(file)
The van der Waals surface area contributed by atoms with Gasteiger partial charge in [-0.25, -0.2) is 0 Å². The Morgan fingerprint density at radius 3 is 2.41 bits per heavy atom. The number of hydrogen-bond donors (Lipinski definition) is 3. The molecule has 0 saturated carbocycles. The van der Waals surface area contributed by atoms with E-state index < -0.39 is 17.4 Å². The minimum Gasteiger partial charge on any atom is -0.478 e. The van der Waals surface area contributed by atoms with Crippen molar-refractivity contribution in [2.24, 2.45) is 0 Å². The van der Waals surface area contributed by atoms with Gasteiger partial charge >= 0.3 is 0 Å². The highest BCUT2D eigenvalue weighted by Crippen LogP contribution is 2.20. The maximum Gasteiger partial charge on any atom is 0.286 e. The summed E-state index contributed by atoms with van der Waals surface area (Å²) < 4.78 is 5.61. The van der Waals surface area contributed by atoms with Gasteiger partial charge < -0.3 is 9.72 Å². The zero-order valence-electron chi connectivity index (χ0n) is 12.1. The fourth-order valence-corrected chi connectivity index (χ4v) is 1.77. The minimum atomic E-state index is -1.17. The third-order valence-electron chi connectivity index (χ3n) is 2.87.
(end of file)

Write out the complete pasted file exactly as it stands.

The van der Waals surface area contributed by atoms with Gasteiger partial charge in [-0.25, -0.2) is 0 Å². The Morgan fingerprint density at radius 3 is 2.41 bits per heavy atom. The number of hydrogen-bond donors (Lipinski definition) is 3. The molecule has 0 saturated carbocycles. The van der Waals surface area contributed by atoms with E-state index < -0.39 is 17.4 Å². The minimum Gasteiger partial charge on any atom is -0.478 e. The van der Waals surface area contributed by atoms with Crippen molar-refractivity contribution in [2.24, 2.45) is 0 Å². The van der Waals surface area contributed by atoms with Gasteiger partial charge >= 0.3 is 0 Å². The highest BCUT2D eigenvalue weighted by Crippen LogP contribution is 2.20. The maximum Gasteiger partial charge on any atom is 0.286 e. The summed E-state index contributed by atoms with van der Waals surface area (Å²) < 4.78 is 5.61. The van der Waals surface area contributed by atoms with Gasteiger partial charge < -0.3 is 9.72 Å². The zero-order valence-electron chi connectivity index (χ0n) is 12.1. The fourth-order valence-corrected chi connectivity index (χ4v) is 1.77. The minimum atomic E-state index is -1.17. The third-order valence-electron chi connectivity index (χ3n) is 2.87.